McColo's takedown by its ISPs also hit botnets like Srizbi hard, since they had been hosted on McColo -- and their designs made them especially vulnerable to the loss of their host, according to Derek Manky, lead threat researcher for Fortinet.
"Srizbi, for example, was using hard-coded command-and-control servers hosted at McColo, and when these were taken offline, the botnet was rendered useless," Manky told InternetNews.com in an e-mail.https://o1.qnsr.com/log/p.gif?;n=203;c=204660766;s=9477;x=7936;f=201812281312070;u=j;z=TIMESTAMP;a=20392931;e=iHowever, Srizbi, Rustock, Asprox and other botnets are beginning to come back to life, if shakily, experts said. And they may have new allies in the form of cash-strapped ISPs.
That's especially grim news considering the already-troubling scope of the problem posed by these botnets. Srizbi and Rustock are the world's largest and second-largest botnets based on the amount of spam they send, according to Alex Lanstein, senior researcher at security vendor FireEye. Meanwhile, Asprox launches SQL injection attacks and was used in attacks on two of Adobe's (NASDAQ: ADBE) Web sites in October.
Worse, Manky predicted that the bad guys will invest time and effort in creating more robust models that will be more difficult to take down in the future.
The news marks the latest chapter in the ongoing war against spam, botnets and malware hosts. Anti-spam efforts have been going on for years, but they have generally been fragmented, with individual companies and, sometimes, law enforcement, generally going it alone with little support from ISPs.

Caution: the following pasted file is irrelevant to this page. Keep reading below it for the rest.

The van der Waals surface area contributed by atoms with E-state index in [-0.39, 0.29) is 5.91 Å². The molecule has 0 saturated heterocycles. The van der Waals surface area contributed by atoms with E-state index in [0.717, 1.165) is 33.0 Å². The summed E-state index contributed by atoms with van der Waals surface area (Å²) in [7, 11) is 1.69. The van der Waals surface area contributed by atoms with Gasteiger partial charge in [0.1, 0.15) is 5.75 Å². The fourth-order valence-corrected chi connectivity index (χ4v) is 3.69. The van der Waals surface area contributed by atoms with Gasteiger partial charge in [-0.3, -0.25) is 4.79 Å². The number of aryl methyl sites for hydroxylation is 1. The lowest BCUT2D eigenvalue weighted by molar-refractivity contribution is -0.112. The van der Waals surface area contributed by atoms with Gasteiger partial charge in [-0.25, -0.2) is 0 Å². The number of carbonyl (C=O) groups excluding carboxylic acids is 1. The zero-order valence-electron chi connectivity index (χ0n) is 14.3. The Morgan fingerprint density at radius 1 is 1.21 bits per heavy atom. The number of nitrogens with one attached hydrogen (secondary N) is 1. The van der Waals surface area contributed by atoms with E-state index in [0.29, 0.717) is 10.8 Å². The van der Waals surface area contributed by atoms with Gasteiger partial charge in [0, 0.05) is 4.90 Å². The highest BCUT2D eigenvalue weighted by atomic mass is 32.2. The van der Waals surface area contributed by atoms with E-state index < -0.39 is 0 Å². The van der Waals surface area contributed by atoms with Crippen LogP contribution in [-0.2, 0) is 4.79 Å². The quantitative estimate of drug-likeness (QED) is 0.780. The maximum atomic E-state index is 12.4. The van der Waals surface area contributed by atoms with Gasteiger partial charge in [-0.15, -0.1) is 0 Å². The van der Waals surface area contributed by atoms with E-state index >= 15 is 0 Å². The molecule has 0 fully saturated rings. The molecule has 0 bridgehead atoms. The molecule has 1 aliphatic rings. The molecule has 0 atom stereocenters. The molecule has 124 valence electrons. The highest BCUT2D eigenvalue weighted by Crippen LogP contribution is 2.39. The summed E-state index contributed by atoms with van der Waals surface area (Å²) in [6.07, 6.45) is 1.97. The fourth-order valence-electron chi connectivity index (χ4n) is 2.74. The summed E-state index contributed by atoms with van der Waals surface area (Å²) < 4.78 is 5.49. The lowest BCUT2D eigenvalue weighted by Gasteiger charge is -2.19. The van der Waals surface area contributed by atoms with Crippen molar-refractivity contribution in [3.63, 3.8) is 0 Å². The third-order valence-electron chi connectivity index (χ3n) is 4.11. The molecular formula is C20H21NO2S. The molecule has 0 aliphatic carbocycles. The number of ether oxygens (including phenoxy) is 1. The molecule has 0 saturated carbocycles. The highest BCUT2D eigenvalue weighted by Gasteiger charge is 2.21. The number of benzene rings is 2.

And while ISPs were a critical component in McColo's shutdown, that may prove to be the exception rather than the rule, thanks to an economic crisis that shows few signs of abating. With financial woes looming, experts warn that there will be no shortage of ISPs lining up to take McColo's place in return for a piece of the spammers' profits.
"There's money to be made in this, and in these turbulent economic times, struggling hosting companies may engage in illicit hosting activities just to stay afloat," Zulfikar Ramzan, technical director at Symantec, (NASDAQ: SYMC) told InternetNews.com.
The botnets' return comes as no surprise to the computer security community.
"It was a question of when, rather than if, spammers would be back up after McColo was taken down," Ramzan said.
Making matters worse is that Ramzan and Fortinet's Manky see botnet operators taking steps to make their networks more resilient -- for instance, by adopting peer-to-peer (P2) technology that won't require centralized servers.
However, FireEye's Lanstein told InternetNews.com that he doubts that botnets will migrate to a P2P design, because over a long period, all the computers in a P2P network will talk to each other. As a result, if anti-malware researchers are able to locate one of the botnet's machines, they may be able to trace the others.
In addition to returning with new support from ISPs and more robust networks, botnets' efforts to pump out spam are also on the rise simply because this is the holiday season -- which often sees an increase in spam because people want to shop online, Ramzan said.
Fortinet's Manky added that he has observed an increase in spam using holiday-related phrases since Black Friday, the start of the holiday shopping season.
"When looking at certain keywords, such as 'Christmas,' 'gifts' [and] 'discounts,' spam has risen approximately threefold," he said. "So it looks as though there is an effort in terms of campaigns to leverage this."